Third Person (2013) / Drama-Romance
MPAA Rated: R for language and some sexuality/nudity
Running Time: 137 min.
Cast: Liam Neeson, Adrien Brody, Olivia Wilde, Moran Atias, Mila Kunis, Kim Basinger, James Franco, Maria Bello, Loan Chabanol, Vinizio Marchioni, Oliver Crouch
Director: Paul Haggis
Screenplay: Paul Haggis
Review published July 13, 2014
Third Person is one of those nifty and highly ambitious ideas for a movie that, in retrospect, probably should have remained an idea and never made it all the way to the silver screen. Though it proceeds as if there is some sort of mystery surrounding the interconnected lives of various characters we follow as part of this movie, the title more or less gives it away (the trailer pretty much did it for me). It's one of those films, much like Paul Haggis's own Best Picture winner, Crash, that has a central theme that all of the stories spin out from, but in this case, there isn't the weight of an overall big theme like racism to anchor it so much as one that is very singular and personal.
Although there are many characters, the closest thing to a lead is that of a Pulitzer-winning novelist named Michael (Neeson, Non-Stop), who has been holed up in his Parisian hotel room working on his latest, while also engaging in an extramarital affair with the much younger protégée Anna (Wilde, Better Living Through Chemistry), for whom he recently separated from his wife, Elaine (Basinger, Grudge Match). The second major story thread involves an American named Scott (Brody, The Grand Budapest Hotel) who is on a business trip in Rome, and who ends up befriending Monika (Atias, Just Married), a gypsy woman desperate to get enough money to pay some child traffickers off and get her abducted young daughter back. In a third and lesser story arc, Mila Kunis (Oz the Great and Powerful) plays Julia, a newly hired maid in a New York hotel, who has been trying to gain visitation rights for the son after being accused of abusing him. Other smaller roles go to James Franco (Palo Alto) and Maria Bello (Prisoners), but their importance isn't revealed until late in the film.
At about the 90-minute mark, its length begins to make this a creaky affair, especially if you have a clue where it's all going. Unfortunately, there's another 45 minutes or so to go once fatigue sets in, and without much investment in any of these rather unlikeable characters, there are only a handful of directorial choices by Haggis to admire from there on out. The storylines all have to do with love, regret, and reconciliation in various forms. That, and each yarn also trots out a form of child victimization. However, it all feels so contrived, perhaps intentionally so when you factor in the fictitious nature of the story and the dwindling prowess of the storyteller, and yet, it is all so very unsatisfactory to witness.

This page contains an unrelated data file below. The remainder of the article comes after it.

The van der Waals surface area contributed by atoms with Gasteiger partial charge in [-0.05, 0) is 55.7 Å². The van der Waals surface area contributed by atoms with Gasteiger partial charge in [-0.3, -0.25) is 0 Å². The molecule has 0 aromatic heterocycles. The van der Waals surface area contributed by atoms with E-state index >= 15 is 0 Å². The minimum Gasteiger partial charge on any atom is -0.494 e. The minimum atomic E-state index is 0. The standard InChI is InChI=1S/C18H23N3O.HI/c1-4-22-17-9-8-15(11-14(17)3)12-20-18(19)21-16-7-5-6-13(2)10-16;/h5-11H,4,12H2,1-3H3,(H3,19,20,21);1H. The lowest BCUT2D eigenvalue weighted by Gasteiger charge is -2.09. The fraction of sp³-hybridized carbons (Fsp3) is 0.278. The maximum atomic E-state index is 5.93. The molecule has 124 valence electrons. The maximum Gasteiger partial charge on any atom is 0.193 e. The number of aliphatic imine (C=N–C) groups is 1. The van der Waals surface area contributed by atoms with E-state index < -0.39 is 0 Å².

The only storyline that sparks any lasting interest is the one involving Adrien Brody and whether he is a hero, or the victim of an elaborate con. The story is too fabricated and forced to buy as something plausible, but from a movie standpoint, the themes of of the folly of love drawn out in whether he means to see his quest to the bitter end does make for a thoughtful watch. This storyline has some major issues, especially in terms of authenticity, but at least it is never boring, which is something the other two arcs suffer mightily from.
Despite the overwrought nature of the plot, there are some things to admire here. The acting is decent, with Olivia Wilde as the standout in terms of nuanced performances (not to mention, she does bare all on a couple of occasions). The score by Dario Marianelli (Anna Karenina, Salmon Fishing in the Yemen) is exquisite, tinged with accordion flourishes, and works well with Haggis's fluid camera movements. There's also some choice story-within-a-story that can be viewed as self-effacing commentary, as Haggis is writing all of these characters, while his stand-in, Michael, is criticized by a representative of his publisher for writing progressively weaker, less daring material, to the point where it's an embarrassment to read.
Unfortunately, this script is definitely not a return to form for the auteur, whose attempt to craft an elaborate, three-course meal is ruined by leaving it in the oven of his own imagination far too long.
©2014 Vince Leo